Business model innovation describes the innovative processes and rationale of how an organization creates, delivers and captures value as opposed to how to create a new product or service. For example, Google rose to power using business model innovation. Google didn’t invent the internet and computers, it simply used the those tools to engineer new search engine business models. The new search engine business models created a new value proposition for the general and business public and, as a result, Google is one of the most profitable companies in history.
Why Business Model Innovation?
With the internet and other collaborative technologies, remotely located independent contractors or consultants can interact and collaborate as if they were co-located in a downtown skyscraper. As a consequence, new business models are evolving and coming to life every day. Competition is now global, which requires companies to maximize the use of the internet and collaborative technology to compete effectively in the new global market place.
Companies must rise above old entrenched business processes and embrace new ways of thinking and doing business. The bottom line: Companies must embrace business model innovation
Business Model Innovation Processes
Business model innovation processes can be approached in any number of different ways as long as sound business principles remains intact. These sound business principles are framed by four core business principles:
- Customer Value Proposition: Create new and unique value for the customer;
- Profit Model: Make a profit
- Key Resources: Secure the resources required to deliver the customer value proposition; and
- Key Processes: Identify the core business processes required to deliver the value proposition.
Think of these four areas as a picture frame for the business model innovation process, where it's up to the company to paint the picture within the frame.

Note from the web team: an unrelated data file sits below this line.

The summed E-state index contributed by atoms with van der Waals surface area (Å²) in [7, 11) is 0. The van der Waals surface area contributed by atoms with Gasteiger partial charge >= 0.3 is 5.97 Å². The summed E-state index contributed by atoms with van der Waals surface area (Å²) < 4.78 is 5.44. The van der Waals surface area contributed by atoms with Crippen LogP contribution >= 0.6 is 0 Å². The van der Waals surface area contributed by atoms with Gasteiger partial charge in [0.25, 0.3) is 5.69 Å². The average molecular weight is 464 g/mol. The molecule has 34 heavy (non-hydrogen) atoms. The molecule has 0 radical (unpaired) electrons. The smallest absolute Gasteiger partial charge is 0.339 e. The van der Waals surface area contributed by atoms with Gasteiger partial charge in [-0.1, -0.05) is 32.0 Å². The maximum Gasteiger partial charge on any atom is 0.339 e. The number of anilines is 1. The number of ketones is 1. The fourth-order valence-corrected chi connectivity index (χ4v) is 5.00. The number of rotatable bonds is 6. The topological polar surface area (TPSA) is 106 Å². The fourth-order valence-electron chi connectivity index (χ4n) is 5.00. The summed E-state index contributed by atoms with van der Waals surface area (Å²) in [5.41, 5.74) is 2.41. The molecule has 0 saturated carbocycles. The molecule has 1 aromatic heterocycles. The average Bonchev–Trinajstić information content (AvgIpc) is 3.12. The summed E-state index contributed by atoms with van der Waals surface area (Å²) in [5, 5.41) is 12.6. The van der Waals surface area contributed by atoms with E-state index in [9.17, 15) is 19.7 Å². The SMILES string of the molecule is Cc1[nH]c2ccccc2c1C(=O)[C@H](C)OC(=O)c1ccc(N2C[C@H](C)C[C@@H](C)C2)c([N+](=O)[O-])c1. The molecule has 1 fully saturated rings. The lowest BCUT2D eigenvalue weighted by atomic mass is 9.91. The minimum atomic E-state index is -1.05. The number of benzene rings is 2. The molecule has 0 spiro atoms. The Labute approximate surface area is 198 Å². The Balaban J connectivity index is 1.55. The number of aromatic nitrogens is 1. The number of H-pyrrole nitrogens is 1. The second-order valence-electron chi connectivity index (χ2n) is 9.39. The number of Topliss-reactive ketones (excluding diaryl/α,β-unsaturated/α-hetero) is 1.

Collaboration Leads to Innovation
Over the years, business model innovation activities and processes have forced many companies to embrace "open business models." This is where companies share ideas and intellectual property, and collaborate with other companies in an effort to innovate fast and compete in the global marketplace. This fact changes the old paradigm of keeping ideas and intellectual property a secret. Rather than keeping their inventions to themselves, companies can gain by sharing them with other companies who can help them to make them even better.
Conceptual Considerations of Innovation
Most people naturally equate the word innovation to the word invention. The word invention is analogous to entrepreneurs in the garage or large corporations funding research and development projects toward inventing a new product, gadget or technology.
If a company can increase sales and profits by changing the business model around an existing product or technology, that's innovation. Moreover, it's about business model innovation as much as product. Understanding this distinction is critical in understanding business model innovation.
Cost and Profit Considerations
Cost considerations vary widely. However, in a general sense, business model innovation can be accomplished at much less cost compared with inventing a new product or technology. This is because business model innovation often involves changing a business process around an existing product or technology as opposed to the hard cost associated with having to invent and test a new product or technology.
For example, inventing a product or technology often requires large amounts of capital to research, field test and distribute prior to generating a profit. On the other hand, business model innovation can be as simple as outsourcing the accounting department to India as opposed to employing and staffing it in-house.
Dwight Chestnut has been a freelance business researcher and article writer for over 18 years. He has published several business articles online and written several business ebooks. Chestnut holds a bachelor's degree in electrical engineering from the University of Mississippi (1980) and a Master of Business Administration from University of Phoenix (2004).